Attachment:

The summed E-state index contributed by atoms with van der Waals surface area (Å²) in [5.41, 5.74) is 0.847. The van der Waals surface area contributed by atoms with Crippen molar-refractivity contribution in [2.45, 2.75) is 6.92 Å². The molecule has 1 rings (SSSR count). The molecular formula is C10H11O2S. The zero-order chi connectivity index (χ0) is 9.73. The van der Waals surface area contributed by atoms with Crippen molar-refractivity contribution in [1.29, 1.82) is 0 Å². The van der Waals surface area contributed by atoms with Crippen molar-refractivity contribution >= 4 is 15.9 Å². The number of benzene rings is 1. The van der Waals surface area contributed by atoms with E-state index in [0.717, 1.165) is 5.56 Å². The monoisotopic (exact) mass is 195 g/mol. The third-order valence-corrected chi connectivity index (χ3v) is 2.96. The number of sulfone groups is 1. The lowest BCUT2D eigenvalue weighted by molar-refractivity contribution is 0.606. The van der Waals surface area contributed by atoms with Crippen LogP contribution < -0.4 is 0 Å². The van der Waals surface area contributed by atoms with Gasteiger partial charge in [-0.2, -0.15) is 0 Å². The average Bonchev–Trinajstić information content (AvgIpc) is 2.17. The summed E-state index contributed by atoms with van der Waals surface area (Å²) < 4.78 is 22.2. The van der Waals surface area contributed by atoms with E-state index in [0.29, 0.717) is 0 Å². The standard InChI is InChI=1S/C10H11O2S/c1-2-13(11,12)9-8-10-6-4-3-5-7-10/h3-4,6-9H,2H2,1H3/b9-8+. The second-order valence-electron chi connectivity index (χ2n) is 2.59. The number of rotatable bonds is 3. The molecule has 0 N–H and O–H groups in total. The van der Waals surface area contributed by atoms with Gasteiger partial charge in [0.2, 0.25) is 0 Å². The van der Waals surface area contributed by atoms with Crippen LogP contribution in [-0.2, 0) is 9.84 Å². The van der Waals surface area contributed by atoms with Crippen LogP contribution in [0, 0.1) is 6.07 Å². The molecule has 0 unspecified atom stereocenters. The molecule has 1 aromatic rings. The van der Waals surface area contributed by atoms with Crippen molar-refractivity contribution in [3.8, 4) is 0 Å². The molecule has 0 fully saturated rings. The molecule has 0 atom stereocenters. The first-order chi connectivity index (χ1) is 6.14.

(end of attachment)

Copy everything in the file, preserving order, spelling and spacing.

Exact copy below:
The summed E-state index contributed by atoms with van der Waals surface area (Å²) in [5.41, 5.74) is 0.847. The van der Waals surface area contributed by atoms with Crippen molar-refractivity contribution in [2.45, 2.75) is 6.92 Å². The molecule has 1 rings (SSSR count). The molecular formula is C10H11O2S. The zero-order chi connectivity index (χ0) is 9.73. The van der Waals surface area contributed by atoms with Crippen molar-refractivity contribution in [1.29, 1.82) is 0 Å². The van der Waals surface area contributed by atoms with Crippen molar-refractivity contribution >= 4 is 15.9 Å². The number of benzene rings is 1. The van der Waals surface area contributed by atoms with E-state index in [0.717, 1.165) is 5.56 Å². The monoisotopic (exact) mass is 195 g/mol. The third-order valence-corrected chi connectivity index (χ3v) is 2.96. The number of sulfone groups is 1. The lowest BCUT2D eigenvalue weighted by molar-refractivity contribution is 0.606. The van der Waals surface area contributed by atoms with Crippen LogP contribution < -0.4 is 0 Å². The van der Waals surface area contributed by atoms with Gasteiger partial charge in [-0.2, -0.15) is 0 Å². The average Bonchev–Trinajstić information content (AvgIpc) is 2.17. The summed E-state index contributed by atoms with van der Waals surface area (Å²) < 4.78 is 22.2. The van der Waals surface area contributed by atoms with E-state index in [0.29, 0.717) is 0 Å². The standard InChI is InChI=1S/C10H11O2S/c1-2-13(11,12)9-8-10-6-4-3-5-7-10/h3-4,6-9H,2H2,1H3/b9-8+. The second-order valence-electron chi connectivity index (χ2n) is 2.59. The number of rotatable bonds is 3. The molecule has 0 N–H and O–H groups in total. The van der Waals surface area contributed by atoms with Gasteiger partial charge in [0.2, 0.25) is 0 Å². The van der Waals surface area contributed by atoms with Crippen LogP contribution in [-0.2, 0) is 9.84 Å². The van der Waals surface area contributed by atoms with Crippen LogP contribution in [0, 0.1) is 6.07 Å². The molecule has 0 unspecified atom stereocenters. The molecule has 1 aromatic rings. The van der Waals surface area contributed by atoms with Crippen molar-refractivity contribution in [3.8, 4) is 0 Å². The molecule has 0 fully saturated rings. The molecule has 0 atom stereocenters. The first-order chi connectivity index (χ1) is 6.14.